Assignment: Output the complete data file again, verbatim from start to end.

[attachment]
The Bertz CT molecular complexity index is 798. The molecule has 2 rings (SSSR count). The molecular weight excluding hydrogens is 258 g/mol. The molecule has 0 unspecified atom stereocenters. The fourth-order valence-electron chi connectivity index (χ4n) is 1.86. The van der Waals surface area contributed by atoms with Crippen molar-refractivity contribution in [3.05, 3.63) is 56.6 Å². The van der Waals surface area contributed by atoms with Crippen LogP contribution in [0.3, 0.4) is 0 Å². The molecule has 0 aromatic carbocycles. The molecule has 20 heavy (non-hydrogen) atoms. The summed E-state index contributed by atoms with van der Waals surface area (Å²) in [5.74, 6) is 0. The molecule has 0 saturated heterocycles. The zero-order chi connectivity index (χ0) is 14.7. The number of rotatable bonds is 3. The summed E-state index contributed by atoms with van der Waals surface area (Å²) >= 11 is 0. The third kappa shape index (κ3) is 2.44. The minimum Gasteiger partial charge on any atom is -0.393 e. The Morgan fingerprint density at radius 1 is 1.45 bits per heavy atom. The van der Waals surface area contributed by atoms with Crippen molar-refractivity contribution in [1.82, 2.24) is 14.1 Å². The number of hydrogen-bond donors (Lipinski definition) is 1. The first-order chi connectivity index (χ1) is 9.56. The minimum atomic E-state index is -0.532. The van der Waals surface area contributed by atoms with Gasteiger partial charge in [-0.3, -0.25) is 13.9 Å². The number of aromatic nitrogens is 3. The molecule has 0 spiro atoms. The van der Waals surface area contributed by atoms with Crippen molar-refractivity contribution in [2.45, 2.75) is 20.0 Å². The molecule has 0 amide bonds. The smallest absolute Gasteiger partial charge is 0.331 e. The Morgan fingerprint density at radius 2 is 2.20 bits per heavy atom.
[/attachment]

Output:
The Bertz CT molecular complexity index is 798. The molecule has 2 rings (SSSR count). The molecular weight excluding hydrogens is 258 g/mol. The molecule has 0 unspecified atom stereocenters. The fourth-order valence-electron chi connectivity index (χ4n) is 1.86. The van der Waals surface area contributed by atoms with Crippen molar-refractivity contribution in [3.05, 3.63) is 56.6 Å². The van der Waals surface area contributed by atoms with Crippen LogP contribution in [0.3, 0.4) is 0 Å². The molecule has 0 aromatic carbocycles. The molecule has 20 heavy (non-hydrogen) atoms. The summed E-state index contributed by atoms with van der Waals surface area (Å²) in [5.74, 6) is 0. The molecule has 0 saturated heterocycles. The zero-order chi connectivity index (χ0) is 14.7. The number of rotatable bonds is 3. The summed E-state index contributed by atoms with van der Waals surface area (Å²) >= 11 is 0. The third kappa shape index (κ3) is 2.44. The minimum Gasteiger partial charge on any atom is -0.393 e. The Morgan fingerprint density at radius 1 is 1.45 bits per heavy atom. The van der Waals surface area contributed by atoms with Crippen molar-refractivity contribution in [1.82, 2.24) is 14.1 Å². The number of hydrogen-bond donors (Lipinski definition) is 1. The first-order chi connectivity index (χ1) is 9.56. The minimum atomic E-state index is -0.532. The van der Waals surface area contributed by atoms with Gasteiger partial charge in [-0.3, -0.25) is 13.9 Å². The number of aromatic nitrogens is 3. The molecule has 0 spiro atoms. The van der Waals surface area contributed by atoms with Crippen molar-refractivity contribution in [2.45, 2.75) is 20.0 Å². The molecule has 0 amide bonds. The smallest absolute Gasteiger partial charge is 0.331 e. The Morgan fingerprint density at radius 2 is 2.20 bits per heavy atom.